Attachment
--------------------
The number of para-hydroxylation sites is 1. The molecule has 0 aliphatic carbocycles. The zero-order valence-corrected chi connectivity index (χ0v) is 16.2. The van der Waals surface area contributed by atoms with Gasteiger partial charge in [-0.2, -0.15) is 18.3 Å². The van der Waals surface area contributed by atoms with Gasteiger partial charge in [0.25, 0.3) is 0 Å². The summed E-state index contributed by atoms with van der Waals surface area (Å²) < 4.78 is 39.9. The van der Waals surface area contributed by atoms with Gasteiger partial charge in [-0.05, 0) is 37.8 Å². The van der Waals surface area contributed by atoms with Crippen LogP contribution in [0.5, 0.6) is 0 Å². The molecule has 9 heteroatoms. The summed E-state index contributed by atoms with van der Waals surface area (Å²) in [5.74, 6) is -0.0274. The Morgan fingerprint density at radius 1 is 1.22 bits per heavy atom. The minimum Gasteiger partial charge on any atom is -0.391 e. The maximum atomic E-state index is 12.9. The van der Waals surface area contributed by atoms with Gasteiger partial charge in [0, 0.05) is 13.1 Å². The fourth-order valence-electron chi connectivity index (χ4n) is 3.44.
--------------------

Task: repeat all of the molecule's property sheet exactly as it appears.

The number of para-hydroxylation sites is 1. The molecule has 0 aliphatic carbocycles. The zero-order valence-corrected chi connectivity index (χ0v) is 16.2. The van der Waals surface area contributed by atoms with Gasteiger partial charge in [-0.2, -0.15) is 18.3 Å². The van der Waals surface area contributed by atoms with Gasteiger partial charge in [0.25, 0.3) is 0 Å². The summed E-state index contributed by atoms with van der Waals surface area (Å²) < 4.78 is 39.9. The van der Waals surface area contributed by atoms with Gasteiger partial charge in [-0.05, 0) is 37.8 Å². The van der Waals surface area contributed by atoms with Crippen LogP contribution in [0.5, 0.6) is 0 Å². The molecule has 9 heteroatoms. The summed E-state index contributed by atoms with van der Waals surface area (Å²) in [5.74, 6) is -0.0274. The Morgan fingerprint density at radius 1 is 1.22 bits per heavy atom. The minimum Gasteiger partial charge on any atom is -0.391 e. The maximum atomic E-state index is 12.9. The van der Waals surface area contributed by atoms with Gasteiger partial charge in [0, 0.05) is 13.1 Å². The fourth-order valence-electron chi connectivity index (χ4n) is 3.44.